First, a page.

As electronic entry procedures usher arriving passengers more quickly through immigration control at airports around the world, one of the casualties of progress is the time-honored passport stamp.
While many travelers welcome the improved efficiency, those who regard passport stamps as souvenirs of their travels are going to miss the memories that an immigration stamp can trigger of the far-off destinations they have visited.
“There is a trend to eliminate the passport stamp to shorten processing times, especially in advanced countries,” a Japanese airport official said.
With air travel growing, airports are looking for ways to prevent congestion, and ditching the tradition is one of the solutions.
In Japan, this has seen the use of biometric identification, including facial recognition, emerge as a way to replace passport stamping to track people entering and leaving the country.
To speed up the immigration process, Hong Kong abolished passport stamps in 2013 and began issuing computer-generated landing slips instead. The slips bear the visitor’s name, arrival date and permitted period of stay.
Eligible passengers arriving at Australia’s major airports have the option of guiding themselves through passport control via a SmartGate that uses the data in “e-passports” and facial recognition technology to perform security checks.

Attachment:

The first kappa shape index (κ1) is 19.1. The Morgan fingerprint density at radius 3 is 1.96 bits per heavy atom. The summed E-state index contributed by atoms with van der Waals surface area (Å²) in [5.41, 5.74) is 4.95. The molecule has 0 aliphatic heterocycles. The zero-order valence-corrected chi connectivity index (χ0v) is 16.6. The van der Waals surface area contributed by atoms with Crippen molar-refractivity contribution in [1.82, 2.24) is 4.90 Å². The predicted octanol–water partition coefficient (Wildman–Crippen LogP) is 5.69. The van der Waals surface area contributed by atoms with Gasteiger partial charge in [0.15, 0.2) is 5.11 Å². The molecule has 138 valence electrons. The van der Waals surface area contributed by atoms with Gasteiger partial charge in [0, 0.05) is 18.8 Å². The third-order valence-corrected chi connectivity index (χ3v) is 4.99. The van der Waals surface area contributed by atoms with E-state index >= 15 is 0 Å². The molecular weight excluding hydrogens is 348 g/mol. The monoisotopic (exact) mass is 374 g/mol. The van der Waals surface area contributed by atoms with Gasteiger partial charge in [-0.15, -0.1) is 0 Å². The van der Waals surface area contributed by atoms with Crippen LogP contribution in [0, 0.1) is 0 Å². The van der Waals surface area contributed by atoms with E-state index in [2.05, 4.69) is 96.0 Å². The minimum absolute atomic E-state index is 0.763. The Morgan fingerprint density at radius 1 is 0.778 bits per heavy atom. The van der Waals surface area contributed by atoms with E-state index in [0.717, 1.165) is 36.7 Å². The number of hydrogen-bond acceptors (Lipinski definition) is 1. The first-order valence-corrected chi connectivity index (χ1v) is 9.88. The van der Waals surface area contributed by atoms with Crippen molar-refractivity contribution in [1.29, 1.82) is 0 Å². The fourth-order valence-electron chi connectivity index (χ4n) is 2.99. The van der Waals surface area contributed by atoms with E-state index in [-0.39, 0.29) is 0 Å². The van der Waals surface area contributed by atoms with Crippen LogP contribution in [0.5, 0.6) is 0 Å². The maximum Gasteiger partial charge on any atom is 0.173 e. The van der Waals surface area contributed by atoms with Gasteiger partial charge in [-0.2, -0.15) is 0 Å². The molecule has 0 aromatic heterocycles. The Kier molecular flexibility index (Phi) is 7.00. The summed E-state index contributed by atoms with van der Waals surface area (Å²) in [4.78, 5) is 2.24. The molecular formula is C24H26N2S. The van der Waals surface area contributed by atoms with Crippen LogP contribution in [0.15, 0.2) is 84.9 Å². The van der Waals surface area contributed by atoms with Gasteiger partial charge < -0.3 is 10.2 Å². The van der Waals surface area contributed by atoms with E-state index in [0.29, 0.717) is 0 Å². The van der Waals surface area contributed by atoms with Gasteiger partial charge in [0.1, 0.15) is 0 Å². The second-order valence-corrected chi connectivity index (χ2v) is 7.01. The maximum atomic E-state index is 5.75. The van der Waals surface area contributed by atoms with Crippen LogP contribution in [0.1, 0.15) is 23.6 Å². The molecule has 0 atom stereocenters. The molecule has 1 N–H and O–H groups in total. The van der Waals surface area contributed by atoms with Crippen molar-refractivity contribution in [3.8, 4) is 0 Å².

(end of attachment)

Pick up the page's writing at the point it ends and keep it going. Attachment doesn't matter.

Tokyo businessman Teruo Kawakita of Chuo Ward takes overseas trips every two months. For him, the digitally streamlined border checks are a development to be praised.
“I always arrange my schedule taking into account (the time needed) for immigration control. There is nothing better than a shortened wait,” Kawakita, 35, said.
In 2007, Japan started using automated gates in which both Japanese and foreign people with valid visa qualifications can register their fingerprints and passport details, even on the day of their flight, to pass through arrival and departure procedures more smoothly.
In October, Japan began testing facial recognition gates on residents, with an eye to installing about 140 of them at Narita, Haneda, Chubu, Kansai and Fukuoka airports by the end of March 2019.
Japan is also considering using the system on foreign visitors in the future.
But for travelers who place a nostalgic value on passport stamps, automated gates are no substitute for a visual reminder of a far-off destination visited. And stamps do just that, with the designs varying from country to country.
Those using the automated gates can ask to have their passports stamped by an official after they clear the gate, and many of them do.
Sachiko Noro, 51, a company employee from Tsugaru in Aomori Prefecture who returned from a trip to the United States earlier this month, said nothing beats the human touch.
“When I look back over the stamps, I am filled with the feeling that I actually traveled to those countries,” he said. “It may be a trend of the times, but I am sad to see them go.”
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